A new tobacco company that has been registering farmers which smoke Camel to establish its operations in Kanungu, has been ordered to halt its operations. Kanungu District officials and tobacco regulators last week declared operations of Continental Tobacco Uganda (CTU) Ltd illegal.
The company has been advised to first align its operations with the law and seek relevant permission from the tobacco regulator before operating in the area.
The pronouncement came last week during a meeting between Kanungu district leaders, farmers and tobacco industry players. The meeting heard that CTU has since the beginning of this year been illegally contacting tobacco farmers as well as opening up sites for the new season starting this month, without clearance from the Trade ministry.
Mr Fred Tiwangye, the tobacco inspector for North Kigezi area, told the meeting that tobacco production is highly regulated because the crop is a drug. Individuals and companies with intentions to join this business have to first seek and get clearance from relevant authorities, said the official.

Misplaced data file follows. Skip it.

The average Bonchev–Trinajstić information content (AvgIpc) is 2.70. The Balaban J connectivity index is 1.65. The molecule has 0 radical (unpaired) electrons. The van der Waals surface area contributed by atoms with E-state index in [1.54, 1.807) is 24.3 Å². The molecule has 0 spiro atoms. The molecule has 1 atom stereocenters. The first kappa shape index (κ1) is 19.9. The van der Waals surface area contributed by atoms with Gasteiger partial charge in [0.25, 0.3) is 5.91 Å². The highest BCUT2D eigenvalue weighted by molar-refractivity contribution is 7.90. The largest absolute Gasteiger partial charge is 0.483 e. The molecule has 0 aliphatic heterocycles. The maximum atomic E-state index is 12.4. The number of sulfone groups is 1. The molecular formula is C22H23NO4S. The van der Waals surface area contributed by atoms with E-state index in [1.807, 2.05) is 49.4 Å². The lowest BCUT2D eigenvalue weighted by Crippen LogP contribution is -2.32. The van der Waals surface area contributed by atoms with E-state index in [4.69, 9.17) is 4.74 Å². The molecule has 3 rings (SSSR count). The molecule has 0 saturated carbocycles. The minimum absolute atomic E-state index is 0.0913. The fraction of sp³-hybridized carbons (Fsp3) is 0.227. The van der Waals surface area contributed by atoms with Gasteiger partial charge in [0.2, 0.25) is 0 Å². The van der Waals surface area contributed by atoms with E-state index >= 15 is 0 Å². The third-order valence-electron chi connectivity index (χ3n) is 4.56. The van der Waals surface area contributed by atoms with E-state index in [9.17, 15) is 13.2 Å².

“This very company has been having problems with farmers in Bunyoro and Arua and now they are rushing to this district without clearance from the Ministry.” He was referring to a number of media stories that CTU owes tobacco farmers hundreds of millions shillings after taking their crop on credit and failing to pay for it for over a year.
CTU official, Mr Francis Karuiki, had it rough as he attempted to convince the meeting that his company was not yet operating. “We were invited here by some farmers and we are simply trying to do a survey. If we are not cleared to operate here, we are not willing to come to such a small region to start a fight,” he said.
Not against CTU
Kanungu District’s Assistant Chief Administrative Officer, Mr Silver Turyahikayo, and the district Vice Chairperson, John Muhima, told the farmers at the Thursday meeting, that the district was not necessarily against CTU or having competition in the area. He said they needed peaceful business.
The tobacco inspector warned the district officials not to be misled into granting permission to tobacco growers or traders, saying that mandate is solely the preserve of the Ministry of Trade because of the sensitivities attached to the tobacco product.